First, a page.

The following brief is published courtesy of AllAfrica
Author: Zephania Ubwani
Arusha — A section of tanzanite dealers have applauded the government’s move to ban exports of the gemstone in it’s raw form, adding that the country was losing millions of dollars through such trade.
Mr Sammy Mollel, the chairman of the Tanzania Mineral Dealers Association (Tamida) said here on Saturday that besides adding value to the mineral, local processing would create many jobs.
He told The Citizen that proponents of rough exports have argued that the country does not have enough processing facilities, an assertion Tamida does not agree with.
He said many lapidaries (gemstone cutting and polishing equipment) had either closed down or were not operating at full capacity, as a result of increased export of rough tanzanite, hence little need to process them locally.
According to him, there are 400 gemstone cutters across the country who are trained and well-equipped for the job but have over the years left the business due to lack of rough gemstones.
The existing facilities can cut and polish up to 1,500 pieces of tanzanite gemstones a day, he added in an interview.
“Our capacity will be built fairly quickly once enough rough tanzanite is available in the market,” he said in response to the government’s ban that was announced on Thursday.
While announcing the ban, minister for Energy and Minerals William Ngeleja said the move targets improvement of local tanzanite-processing facilities that would provide employment to Tanzanians.
He told reporters in Dar es Salaam that unprocessed tanzanite attracted low price in overseas markets and that the government has been getting only five per cent as royalty from the rare gem.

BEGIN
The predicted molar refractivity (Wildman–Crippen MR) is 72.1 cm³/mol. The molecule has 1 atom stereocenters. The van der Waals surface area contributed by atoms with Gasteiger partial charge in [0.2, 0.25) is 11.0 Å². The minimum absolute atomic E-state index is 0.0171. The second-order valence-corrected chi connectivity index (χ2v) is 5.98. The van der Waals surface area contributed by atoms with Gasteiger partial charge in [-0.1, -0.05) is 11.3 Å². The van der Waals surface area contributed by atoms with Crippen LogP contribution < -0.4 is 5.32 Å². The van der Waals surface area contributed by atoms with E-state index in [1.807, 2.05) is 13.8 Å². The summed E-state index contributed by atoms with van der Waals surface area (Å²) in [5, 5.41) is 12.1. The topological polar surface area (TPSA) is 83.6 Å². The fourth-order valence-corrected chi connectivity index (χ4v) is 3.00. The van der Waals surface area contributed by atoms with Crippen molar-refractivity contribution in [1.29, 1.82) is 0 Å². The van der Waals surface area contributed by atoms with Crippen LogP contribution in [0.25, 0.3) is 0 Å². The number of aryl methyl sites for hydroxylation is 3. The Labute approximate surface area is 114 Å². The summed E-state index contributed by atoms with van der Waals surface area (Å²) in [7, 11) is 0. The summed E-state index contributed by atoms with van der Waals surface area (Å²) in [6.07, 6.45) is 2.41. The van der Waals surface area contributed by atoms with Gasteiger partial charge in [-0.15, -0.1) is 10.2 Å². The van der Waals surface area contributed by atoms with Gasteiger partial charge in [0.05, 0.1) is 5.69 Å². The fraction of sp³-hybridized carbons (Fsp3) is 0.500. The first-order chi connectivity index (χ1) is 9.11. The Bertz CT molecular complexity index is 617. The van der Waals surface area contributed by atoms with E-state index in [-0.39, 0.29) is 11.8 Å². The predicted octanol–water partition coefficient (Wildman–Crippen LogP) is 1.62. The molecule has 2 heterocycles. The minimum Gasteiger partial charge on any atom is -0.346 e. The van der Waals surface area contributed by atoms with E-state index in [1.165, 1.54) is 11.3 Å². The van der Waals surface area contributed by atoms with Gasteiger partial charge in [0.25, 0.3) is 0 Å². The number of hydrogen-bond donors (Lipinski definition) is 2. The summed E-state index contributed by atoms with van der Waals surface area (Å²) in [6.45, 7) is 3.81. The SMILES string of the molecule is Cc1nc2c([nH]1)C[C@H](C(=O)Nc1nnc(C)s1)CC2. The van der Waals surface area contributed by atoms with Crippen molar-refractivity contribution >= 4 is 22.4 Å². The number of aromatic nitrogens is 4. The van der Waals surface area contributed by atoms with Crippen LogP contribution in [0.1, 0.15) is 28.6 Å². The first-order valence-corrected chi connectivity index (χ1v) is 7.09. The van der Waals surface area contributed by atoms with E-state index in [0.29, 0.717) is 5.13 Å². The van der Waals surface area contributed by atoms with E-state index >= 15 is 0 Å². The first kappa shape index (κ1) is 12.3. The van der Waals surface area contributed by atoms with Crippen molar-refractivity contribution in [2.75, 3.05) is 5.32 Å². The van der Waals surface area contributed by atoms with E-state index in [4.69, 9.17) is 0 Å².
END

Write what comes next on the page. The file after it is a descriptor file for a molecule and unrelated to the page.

Mr Mollel, who is among prominent mineral dealers here, wondered why it had taken the government so long to enforce the ban after an earlier announcement in 2003 that export of raw tanzanite would be stopped.
He said Tamida, a body formed in 1987 by registered gemstone dealers, has been yearning for such a ban for a long time after realising the economy was was making significant losses.
“We are not only supporting the government’s directive but pledge to be pro-active in its implementation,” he affirmed.
He added that the revival of closed down lapidaries would lead to immediate employment for gemstone cutters besides enabling them to sell their minerals overseas directly.
The Tamida chairman noted that overseas buyers of tanzanite had stopped coming to the country due to what he described as “monopolistic structure” of the tanzanite business.
He said the government’s ban should not be confined to tanzanite but include other raw gemstones.
Major gemstones produced in the country include rhodolite, ruby, sapphire, green garnet, tourmaline, aquamarine, emerald, diamond, topaz and amethyst, among others.
Commercial mining of tanzanite, a rare gemstone found only in Mererani hills in Simanjiro District, Manyara Region, started about 40 years ago but slumped in the 1970s.
It picked up again in the 1990s following the liberalisation of the economy, which opened the remote area to local and foreign investors as well as hundreds of small and medium scale miners.
The rare gem is said to have been generating between $100 million and $300 million to the economy in export revenue each year, with the US being the largest market even though in recent years it has attracted buyers in Europe, the Middle East and the Far East.
When contacted to comment on the government’s move, senior officials of TanzaniteOne Mining Limited, a giant firm operating at Mererani, declined to give their views.
“I am sorry, I have nothing to say to the press at the moment,” Mr Zane Swanepoel, the managing director of the company said when contacted on phone.
Until a few years ago, TanzaniteOne was said to account for at least 35 per cent of the total tanzanite exports and the remainder by other exporters, mainly small and medium scale companies.